Usually, I reserve this blog for industry issues of wide concern—policies, politics, industry arguments and the like. This week, however, let’s address an issue of far greater importance.
Like whether it’s best to use an X of crossed wires on your H braces or just one wire.
A reader called the other day and left a message with his thoughts on the subject. With May being the beginning of spring turn-out in many parts of cattle country, this is a question of immediate importance as you prep your fences.
I presume the reader was referring to the Fencing Guide in our April magazine. His thought is that one of the wires in the X is pulling the wrong direction. Instead, one wire pulling in the same direction as the fence pull is what is needed.
Related: 15 photos of fencing from start to finish
Veteran BEEF writer Heather Smith Thomas authored the articles in the Fencing Guide, using her son, Michael, as the source. Michael is a full-time custom fence builder.
Michael was, oddly enough, out building a fence when I contacted Heather. But she and her husband, Lynn, have been ranching their entire lives and have quite a bit of experience building, fixing and maintaining fences. Here’s her response:
“There are a number of ways to build braces. The reason we use the wire this way in an H brace is that the wires are twisted together and pull the posts toward each other—to stabilize the brace itself.
“We’ve built and been around barbed-wire fences all our lives and have seen what works and what doesn’t. We’ve seen some braces built the way your reader suggests and they don’t seem to last as long.
“As my husband Lynn points out (he’s built many miles of fences on our place—and on leased places and on our BLM range allotment over the past 52 years) the main thing is to have enough braces—enough frequency and in the appropriate places in terms of the terrain—to keep the fence secure.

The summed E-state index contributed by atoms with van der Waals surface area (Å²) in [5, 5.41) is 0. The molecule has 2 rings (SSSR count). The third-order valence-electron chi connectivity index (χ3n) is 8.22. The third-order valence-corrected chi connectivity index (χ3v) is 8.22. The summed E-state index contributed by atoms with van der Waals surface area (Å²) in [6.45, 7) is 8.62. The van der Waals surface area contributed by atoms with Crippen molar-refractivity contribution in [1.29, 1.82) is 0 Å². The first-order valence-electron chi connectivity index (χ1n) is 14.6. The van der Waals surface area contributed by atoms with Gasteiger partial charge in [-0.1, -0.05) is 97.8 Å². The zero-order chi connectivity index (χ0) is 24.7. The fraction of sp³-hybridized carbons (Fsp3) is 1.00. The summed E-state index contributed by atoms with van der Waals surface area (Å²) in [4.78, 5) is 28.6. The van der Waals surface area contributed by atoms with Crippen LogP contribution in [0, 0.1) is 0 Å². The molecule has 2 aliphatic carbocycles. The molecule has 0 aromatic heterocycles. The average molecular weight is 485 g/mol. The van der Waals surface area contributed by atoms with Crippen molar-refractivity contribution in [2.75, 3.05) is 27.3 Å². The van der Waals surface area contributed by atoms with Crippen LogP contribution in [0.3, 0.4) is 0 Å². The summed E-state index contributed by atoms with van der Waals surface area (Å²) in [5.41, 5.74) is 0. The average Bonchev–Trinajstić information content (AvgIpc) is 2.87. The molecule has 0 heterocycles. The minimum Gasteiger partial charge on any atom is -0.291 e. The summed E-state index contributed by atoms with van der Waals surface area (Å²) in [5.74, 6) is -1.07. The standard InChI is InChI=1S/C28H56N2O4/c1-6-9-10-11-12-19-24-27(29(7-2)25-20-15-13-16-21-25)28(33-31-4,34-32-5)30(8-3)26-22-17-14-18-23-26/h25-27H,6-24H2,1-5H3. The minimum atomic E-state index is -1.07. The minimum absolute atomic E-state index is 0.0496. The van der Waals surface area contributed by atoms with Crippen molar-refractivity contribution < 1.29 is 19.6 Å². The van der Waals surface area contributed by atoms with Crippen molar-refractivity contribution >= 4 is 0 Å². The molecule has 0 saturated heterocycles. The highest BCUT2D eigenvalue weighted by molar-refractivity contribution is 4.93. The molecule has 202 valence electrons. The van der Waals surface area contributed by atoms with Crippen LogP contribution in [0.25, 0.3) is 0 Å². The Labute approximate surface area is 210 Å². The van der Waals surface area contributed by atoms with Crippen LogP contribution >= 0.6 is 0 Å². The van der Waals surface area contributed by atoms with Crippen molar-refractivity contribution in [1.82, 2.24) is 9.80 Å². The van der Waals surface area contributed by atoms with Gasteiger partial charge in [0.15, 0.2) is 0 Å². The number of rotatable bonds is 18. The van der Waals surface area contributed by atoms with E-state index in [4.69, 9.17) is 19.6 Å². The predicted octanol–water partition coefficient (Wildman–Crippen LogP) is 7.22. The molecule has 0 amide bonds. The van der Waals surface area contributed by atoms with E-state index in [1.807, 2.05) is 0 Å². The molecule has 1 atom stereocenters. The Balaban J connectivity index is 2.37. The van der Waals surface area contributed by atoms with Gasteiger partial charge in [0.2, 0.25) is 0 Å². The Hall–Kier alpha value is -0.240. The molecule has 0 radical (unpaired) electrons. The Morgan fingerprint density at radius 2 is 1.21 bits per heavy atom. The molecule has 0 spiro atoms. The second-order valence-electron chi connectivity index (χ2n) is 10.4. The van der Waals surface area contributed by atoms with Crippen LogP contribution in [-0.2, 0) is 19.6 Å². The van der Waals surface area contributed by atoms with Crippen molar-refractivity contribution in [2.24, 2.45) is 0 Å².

“If you look closely at the braces Michael made, the pin is in the center of the twists, and the forces are all equal. The rebar pin is lodged against the brace pole so it can’t unwind, and it is stapled to the brace pole. The twist is pulling against the brace pole. This method has worked very well for us for a long time.”
READ: What's the cost of fixing vs. building a new fence?
Michael put down his hammer long enough to add his thoughts: “The one diagonal wire is physically functional, and mathematically sound, but the X-wire makes the brace itself a more solid stand-alone structure that can withstand pressure from either direction. The one diagonal wire brace is only designed to withstand load from one direction. To me, the one diagonal wire is a lazy man’s answer to a brace. Ironically, braces must be a real issue for folks. I have two urgent jobs this spring that involve building braces for people.”
My dad used the X-wire inside the brace as well as a brace pole on the outside of the H brace running at an angle to the ground and nailed to a ground-level post. This angled brace pole ran in the direction of the fence pull.
Maybe that was overkill, but his philosophy was that more is a lot better than less. This was abundantly clear when anyone besides him tried to change a tire after he tightened the lugs.
What’s your opinion? How do you build and brace a barbed-wire fence? What’s the best way to set posts in sandy soil? Rocky soil?
Electric fences are also widely used, so feel free to weigh in with your thoughts on those as well.
Here are some of the comments from our Facebook post on this article: